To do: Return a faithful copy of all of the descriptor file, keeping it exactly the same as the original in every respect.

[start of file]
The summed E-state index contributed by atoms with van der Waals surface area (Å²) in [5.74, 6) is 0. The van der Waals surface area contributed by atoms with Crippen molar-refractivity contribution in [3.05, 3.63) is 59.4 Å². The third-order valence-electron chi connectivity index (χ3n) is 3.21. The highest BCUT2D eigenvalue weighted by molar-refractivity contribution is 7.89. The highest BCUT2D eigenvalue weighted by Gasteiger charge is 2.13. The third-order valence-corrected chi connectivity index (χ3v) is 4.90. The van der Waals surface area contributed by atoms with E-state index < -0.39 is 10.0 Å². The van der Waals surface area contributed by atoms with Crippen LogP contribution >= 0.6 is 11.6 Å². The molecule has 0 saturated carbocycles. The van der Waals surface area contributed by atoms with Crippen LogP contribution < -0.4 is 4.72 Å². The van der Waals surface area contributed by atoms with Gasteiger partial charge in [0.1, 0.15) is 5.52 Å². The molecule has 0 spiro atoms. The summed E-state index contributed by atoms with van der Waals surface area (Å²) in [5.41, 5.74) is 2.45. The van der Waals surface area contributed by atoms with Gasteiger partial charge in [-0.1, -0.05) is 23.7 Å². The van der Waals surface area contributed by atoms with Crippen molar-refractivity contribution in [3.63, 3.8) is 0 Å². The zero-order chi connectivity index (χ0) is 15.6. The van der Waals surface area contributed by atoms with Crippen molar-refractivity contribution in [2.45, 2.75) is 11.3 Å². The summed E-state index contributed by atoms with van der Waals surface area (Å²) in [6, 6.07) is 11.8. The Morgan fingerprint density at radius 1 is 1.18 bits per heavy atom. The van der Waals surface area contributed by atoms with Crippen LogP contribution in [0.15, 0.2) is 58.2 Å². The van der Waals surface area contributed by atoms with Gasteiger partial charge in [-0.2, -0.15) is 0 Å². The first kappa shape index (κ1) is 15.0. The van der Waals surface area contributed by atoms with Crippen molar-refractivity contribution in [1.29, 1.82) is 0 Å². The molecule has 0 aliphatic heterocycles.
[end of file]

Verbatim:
The summed E-state index contributed by atoms with van der Waals surface area (Å²) in [5.74, 6) is 0. The van der Waals surface area contributed by atoms with Crippen molar-refractivity contribution in [3.05, 3.63) is 59.4 Å². The third-order valence-electron chi connectivity index (χ3n) is 3.21. The highest BCUT2D eigenvalue weighted by molar-refractivity contribution is 7.89. The highest BCUT2D eigenvalue weighted by Gasteiger charge is 2.13. The third-order valence-corrected chi connectivity index (χ3v) is 4.90. The van der Waals surface area contributed by atoms with E-state index < -0.39 is 10.0 Å². The van der Waals surface area contributed by atoms with Crippen LogP contribution >= 0.6 is 11.6 Å². The molecule has 0 saturated carbocycles. The van der Waals surface area contributed by atoms with Crippen LogP contribution < -0.4 is 4.72 Å². The van der Waals surface area contributed by atoms with Gasteiger partial charge in [0.1, 0.15) is 5.52 Å². The molecule has 0 spiro atoms. The summed E-state index contributed by atoms with van der Waals surface area (Å²) in [5.41, 5.74) is 2.45. The van der Waals surface area contributed by atoms with Gasteiger partial charge in [-0.1, -0.05) is 23.7 Å². The van der Waals surface area contributed by atoms with Crippen molar-refractivity contribution in [3.63, 3.8) is 0 Å². The zero-order chi connectivity index (χ0) is 15.6. The van der Waals surface area contributed by atoms with Crippen molar-refractivity contribution in [2.45, 2.75) is 11.3 Å². The summed E-state index contributed by atoms with van der Waals surface area (Å²) in [6, 6.07) is 11.8. The Morgan fingerprint density at radius 1 is 1.18 bits per heavy atom. The van der Waals surface area contributed by atoms with Crippen LogP contribution in [0.15, 0.2) is 58.2 Å². The van der Waals surface area contributed by atoms with Gasteiger partial charge in [-0.2, -0.15) is 0 Å². The first kappa shape index (κ1) is 15.0. The van der Waals surface area contributed by atoms with Crippen molar-refractivity contribution in [1.29, 1.82) is 0 Å². The molecule has 0 aliphatic heterocycles.